Training drugs can be timed right with competition, and the traces are long gone by the time urine samples are required. Lastly, the tremendous cost of drug testing is a major draw back. Widespread drug testing cost million of dollars. The question is whether scares resources should be used in order to rectify this relentless problem. Anabolic steroids abuse in sports is not an organizational problem, nor an individual problem. However, it is a large-scale problem affecting our entire society. Although steroids has been a problem in sports for decades, there are possible alternatives. The first social solution is legalization of anabolic steroids. This solution proposes that if steroids were legalized many figures in sports including athlete, would be forced to not be hypocrites. It also proposes changing the traditional image of sports, by accepting the fact the athlete uses drugs to develop their bodies. Legalization is not a helpful solution to the drug abuse in sport. It would likely force athlete to expose themselves to the physical dangers, or compete with a disadvantage.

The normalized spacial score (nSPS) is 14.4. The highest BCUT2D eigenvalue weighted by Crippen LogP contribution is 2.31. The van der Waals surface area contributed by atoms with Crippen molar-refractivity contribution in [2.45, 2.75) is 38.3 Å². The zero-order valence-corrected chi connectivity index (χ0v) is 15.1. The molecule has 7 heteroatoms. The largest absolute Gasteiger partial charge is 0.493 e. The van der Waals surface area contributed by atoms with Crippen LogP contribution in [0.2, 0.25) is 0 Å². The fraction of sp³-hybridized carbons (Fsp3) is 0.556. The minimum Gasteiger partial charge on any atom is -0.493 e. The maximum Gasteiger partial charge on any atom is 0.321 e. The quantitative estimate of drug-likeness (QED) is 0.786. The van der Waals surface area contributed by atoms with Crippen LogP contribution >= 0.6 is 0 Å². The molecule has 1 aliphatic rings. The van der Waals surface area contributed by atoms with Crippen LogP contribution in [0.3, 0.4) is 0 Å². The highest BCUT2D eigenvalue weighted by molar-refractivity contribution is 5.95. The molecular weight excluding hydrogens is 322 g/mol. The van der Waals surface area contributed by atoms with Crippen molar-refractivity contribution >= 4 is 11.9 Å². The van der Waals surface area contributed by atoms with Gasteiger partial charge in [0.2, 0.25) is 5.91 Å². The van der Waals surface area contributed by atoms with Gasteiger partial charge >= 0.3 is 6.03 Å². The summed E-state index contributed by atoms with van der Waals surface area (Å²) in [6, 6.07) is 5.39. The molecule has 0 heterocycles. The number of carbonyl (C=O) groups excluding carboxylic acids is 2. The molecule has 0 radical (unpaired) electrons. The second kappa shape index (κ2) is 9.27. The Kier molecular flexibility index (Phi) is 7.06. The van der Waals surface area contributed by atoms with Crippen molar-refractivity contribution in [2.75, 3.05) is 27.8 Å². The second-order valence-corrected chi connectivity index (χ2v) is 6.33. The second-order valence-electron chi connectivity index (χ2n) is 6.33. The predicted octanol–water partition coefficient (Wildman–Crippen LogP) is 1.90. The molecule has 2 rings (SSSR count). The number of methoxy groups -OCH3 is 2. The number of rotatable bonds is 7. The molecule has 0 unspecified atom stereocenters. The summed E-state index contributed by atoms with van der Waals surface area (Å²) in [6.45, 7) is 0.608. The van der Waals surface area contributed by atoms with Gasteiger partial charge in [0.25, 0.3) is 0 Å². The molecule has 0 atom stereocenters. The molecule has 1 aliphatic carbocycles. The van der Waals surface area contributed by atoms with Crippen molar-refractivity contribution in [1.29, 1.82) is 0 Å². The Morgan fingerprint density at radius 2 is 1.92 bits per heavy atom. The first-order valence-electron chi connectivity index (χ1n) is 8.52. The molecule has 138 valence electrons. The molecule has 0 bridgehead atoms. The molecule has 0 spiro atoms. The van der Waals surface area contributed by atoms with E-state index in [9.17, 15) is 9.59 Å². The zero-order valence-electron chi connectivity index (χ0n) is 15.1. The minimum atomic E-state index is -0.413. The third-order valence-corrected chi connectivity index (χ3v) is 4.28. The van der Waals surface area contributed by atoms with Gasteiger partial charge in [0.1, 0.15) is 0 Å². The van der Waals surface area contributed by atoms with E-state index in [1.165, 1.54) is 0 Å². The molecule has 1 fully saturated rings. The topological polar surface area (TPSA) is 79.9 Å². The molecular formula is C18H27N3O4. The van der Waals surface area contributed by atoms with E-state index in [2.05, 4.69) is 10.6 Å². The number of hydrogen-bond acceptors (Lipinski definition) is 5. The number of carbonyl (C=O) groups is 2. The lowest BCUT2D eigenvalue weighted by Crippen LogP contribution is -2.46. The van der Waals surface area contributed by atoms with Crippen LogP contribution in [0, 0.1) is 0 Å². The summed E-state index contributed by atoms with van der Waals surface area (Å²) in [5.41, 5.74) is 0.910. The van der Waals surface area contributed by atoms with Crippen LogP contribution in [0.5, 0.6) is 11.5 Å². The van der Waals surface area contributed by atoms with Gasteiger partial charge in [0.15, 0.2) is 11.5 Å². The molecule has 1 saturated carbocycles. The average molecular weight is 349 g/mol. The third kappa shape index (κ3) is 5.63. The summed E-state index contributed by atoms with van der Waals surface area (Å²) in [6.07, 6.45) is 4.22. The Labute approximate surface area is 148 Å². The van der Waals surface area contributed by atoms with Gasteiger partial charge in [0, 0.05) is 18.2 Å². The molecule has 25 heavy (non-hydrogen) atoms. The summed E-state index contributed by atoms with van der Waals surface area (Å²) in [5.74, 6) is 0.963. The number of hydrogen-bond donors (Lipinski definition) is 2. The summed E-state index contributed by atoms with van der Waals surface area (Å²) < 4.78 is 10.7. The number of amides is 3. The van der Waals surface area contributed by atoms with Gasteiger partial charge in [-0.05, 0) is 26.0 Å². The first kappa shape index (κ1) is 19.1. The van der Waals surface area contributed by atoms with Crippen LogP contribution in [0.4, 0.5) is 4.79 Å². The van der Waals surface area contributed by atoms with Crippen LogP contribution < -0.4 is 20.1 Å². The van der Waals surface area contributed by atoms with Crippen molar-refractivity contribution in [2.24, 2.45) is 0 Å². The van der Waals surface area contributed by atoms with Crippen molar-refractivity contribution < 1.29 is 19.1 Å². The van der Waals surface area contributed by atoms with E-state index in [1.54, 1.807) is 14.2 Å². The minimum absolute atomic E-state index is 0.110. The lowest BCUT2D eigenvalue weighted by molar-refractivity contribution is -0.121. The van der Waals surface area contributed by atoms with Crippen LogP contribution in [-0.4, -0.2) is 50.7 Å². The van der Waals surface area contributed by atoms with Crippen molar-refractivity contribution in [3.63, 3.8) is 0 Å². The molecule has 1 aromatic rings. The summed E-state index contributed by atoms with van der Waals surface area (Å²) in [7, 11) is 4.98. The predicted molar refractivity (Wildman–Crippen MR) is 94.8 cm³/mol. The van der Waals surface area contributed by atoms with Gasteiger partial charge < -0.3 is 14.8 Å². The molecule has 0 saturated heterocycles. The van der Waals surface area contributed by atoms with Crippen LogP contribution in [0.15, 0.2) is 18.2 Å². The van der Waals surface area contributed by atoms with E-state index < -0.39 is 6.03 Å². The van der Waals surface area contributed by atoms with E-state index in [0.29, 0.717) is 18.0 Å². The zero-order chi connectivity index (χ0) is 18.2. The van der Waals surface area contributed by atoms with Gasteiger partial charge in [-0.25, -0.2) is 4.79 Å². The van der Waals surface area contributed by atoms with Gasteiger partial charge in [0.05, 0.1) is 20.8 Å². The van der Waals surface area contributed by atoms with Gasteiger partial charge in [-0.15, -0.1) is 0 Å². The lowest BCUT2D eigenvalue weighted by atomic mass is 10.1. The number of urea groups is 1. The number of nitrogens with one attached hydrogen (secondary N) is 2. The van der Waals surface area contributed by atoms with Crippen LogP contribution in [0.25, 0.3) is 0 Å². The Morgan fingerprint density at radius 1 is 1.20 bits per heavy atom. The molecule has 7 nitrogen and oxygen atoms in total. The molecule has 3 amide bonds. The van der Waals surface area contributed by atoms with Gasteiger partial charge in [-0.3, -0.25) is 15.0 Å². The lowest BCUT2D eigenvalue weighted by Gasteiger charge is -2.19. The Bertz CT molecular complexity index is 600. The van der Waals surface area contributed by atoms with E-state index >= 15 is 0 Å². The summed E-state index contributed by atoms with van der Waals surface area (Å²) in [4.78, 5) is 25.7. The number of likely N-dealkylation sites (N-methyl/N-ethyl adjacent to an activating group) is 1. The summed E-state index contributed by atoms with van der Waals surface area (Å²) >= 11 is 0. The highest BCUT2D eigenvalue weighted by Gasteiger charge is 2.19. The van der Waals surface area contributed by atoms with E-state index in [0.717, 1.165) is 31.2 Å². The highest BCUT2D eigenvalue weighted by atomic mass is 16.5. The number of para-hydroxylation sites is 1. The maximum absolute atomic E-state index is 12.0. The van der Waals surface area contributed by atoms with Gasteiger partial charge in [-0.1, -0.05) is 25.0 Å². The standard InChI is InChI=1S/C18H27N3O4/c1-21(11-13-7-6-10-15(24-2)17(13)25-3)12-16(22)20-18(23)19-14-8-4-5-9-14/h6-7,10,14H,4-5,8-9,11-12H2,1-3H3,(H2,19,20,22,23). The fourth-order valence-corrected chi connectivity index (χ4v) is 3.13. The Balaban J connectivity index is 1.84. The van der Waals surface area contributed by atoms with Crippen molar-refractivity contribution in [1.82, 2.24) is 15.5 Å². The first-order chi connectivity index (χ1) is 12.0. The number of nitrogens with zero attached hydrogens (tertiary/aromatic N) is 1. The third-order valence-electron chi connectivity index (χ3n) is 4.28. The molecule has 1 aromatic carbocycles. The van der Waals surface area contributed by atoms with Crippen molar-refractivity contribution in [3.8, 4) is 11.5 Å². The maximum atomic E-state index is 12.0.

However, by legalizing anabolic steroids you eliminate the problem entirely. There would be no more confusing or suspicion about whether athletes are taking steroids. The disadvantage of legalizing steroid is that many more athletes would suffer physical harm and even death. It would also change sports for the worst. Athletes would be biochemical machines and not hard working individuals. Sports would loose its appeal to many fans, which is likely to turning them away from the sports. Another possible social solution is interdiction. Interdiction involves drug testing, drug laws, and all other anti drug enforcement. In the United States this solution has been implemented, but has failed to diminish the amount of steroid abuse in sports. We can consider strengthening the drug laws and penalties, but that many further drive the steroid problem underground. It is difficult to be optimistic about the interdiction strategy, because of the difficulty to monitor and control the anabolic steroid market. The drug testing strategy has help to some extent, but athletes are discovering new ways to use steroids without being detected. Therefore taking away from the intended purpose of drug testing.